On a sunny Saturday afternoon last weekend, I went by Snug Harbor, the bar and music club on Gordon Street in Plaza Midwood, to watch worlds collide.
The small front yard, behind a wooden fence, has all the smudge marks of the late-night club scene: chains on the windows, stapled-up posters for bands such as Modern Primitives and Wiggle Wagons. Outdoor speakers crank out classic punk.
On the wooden picnic tables out front, where partiers usually hang out after dark, two women are spreading vintage tablecloths and arranging piles of eggplants, bowls of salsa and cartons of backyard eggs.
Time for the Plaza Midwood Food Swap, where homegrown, homemade and home-brewed creations change hands on the last Saturday of the month from April through October.
Digital Access for only $0.99
For the most comprehensive local coverage, subscribe today.
“No money exchanged,” co-organizer Hillary Lacher says firmly. “It’s not allowed.”
Money? Who needs money? In the millennial world right now, still singed by the 2008 economic crash, the sharing economy is where it’s at. Shared housing on Airbnb, shared stuff on Snapgoods, shared rides on Uber.
The food swap started with Kristina Carlet. She’s hauling a bag with jars of peach-cinnamon and raspberry mead. She saw a food swap several years ago in Wilmington and brought the idea to Charlotte.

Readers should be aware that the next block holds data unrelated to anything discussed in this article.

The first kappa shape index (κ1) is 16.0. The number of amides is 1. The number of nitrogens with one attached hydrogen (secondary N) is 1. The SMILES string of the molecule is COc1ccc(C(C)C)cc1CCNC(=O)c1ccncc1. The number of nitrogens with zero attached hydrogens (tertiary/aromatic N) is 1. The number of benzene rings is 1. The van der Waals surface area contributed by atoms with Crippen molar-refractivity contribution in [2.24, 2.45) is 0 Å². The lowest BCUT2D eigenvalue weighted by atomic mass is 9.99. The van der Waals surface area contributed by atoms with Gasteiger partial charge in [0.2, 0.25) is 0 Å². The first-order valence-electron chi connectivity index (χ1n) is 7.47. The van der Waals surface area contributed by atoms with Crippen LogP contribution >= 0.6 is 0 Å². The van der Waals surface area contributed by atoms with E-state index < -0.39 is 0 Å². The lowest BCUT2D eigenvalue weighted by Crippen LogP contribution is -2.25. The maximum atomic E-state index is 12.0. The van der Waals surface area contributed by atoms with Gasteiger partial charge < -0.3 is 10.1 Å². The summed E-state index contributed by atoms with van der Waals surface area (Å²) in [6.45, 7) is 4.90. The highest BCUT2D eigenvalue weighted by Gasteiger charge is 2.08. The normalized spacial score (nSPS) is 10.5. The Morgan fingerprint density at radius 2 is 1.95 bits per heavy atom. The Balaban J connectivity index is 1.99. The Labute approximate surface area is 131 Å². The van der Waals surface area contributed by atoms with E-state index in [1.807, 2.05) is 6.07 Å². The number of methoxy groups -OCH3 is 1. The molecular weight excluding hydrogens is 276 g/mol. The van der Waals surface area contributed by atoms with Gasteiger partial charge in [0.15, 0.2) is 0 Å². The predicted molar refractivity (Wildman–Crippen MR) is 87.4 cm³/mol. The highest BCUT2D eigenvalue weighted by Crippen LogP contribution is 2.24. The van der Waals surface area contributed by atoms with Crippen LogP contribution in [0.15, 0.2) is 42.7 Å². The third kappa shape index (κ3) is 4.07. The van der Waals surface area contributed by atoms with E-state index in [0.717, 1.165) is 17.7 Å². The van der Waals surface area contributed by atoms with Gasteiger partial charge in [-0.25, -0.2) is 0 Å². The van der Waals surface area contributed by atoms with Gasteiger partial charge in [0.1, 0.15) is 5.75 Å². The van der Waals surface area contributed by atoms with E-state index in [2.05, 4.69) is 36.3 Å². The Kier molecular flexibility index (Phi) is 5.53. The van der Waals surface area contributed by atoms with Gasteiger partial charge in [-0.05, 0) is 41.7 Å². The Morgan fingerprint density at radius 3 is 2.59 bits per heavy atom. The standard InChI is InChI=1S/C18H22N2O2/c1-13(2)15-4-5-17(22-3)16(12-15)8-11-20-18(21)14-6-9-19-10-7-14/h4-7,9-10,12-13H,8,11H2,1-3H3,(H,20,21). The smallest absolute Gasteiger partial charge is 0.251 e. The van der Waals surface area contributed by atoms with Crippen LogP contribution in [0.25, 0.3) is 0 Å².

Snug Harbor co-owner Kelly Call was happy to give it a home. Call is a gardener herself. She showed up with rhubarb, figs, cookies, jars of dried stinging nettle and lemon balm and Asian pickled garlic.
Russ Goddard drove down from Mountain Island Lake with eggs, zucchini, cucumbers, tomatoes and acorn squash from his “mini-farm.” With gray hair and a white beard, he’s a little older than other swappers, but he loves it.
“We look for people of a like mind, and this was a chance to do that,” he says.
Swapping is as simple as it sounds: First, go to Facebook and sign up on the Plaza Midwood Food Swap page; the next swap is Aug. 29. Bring a sheet listing what you have, with spots for others to sign up. Try the samples of prepared foods, like raw granola bites and salsa, and go around to sign up.
What happens if you want something and the swapper doesn’t want what you have? It works out, says Carlet. Most people bring enough that they’re happy to give away leftovers.
The two-hour swaps usually draw 20 people or so, with a crazy quilt of things – bread, honey, wool fleece, homemade lip balm, pickles. Recycled containers are encouraged; clean kitchen prep is requested.
“We’ve gotten so many things,” Lacher says. “Somebody made coffee with egg shells once. You never know. That’s what makes it fun.”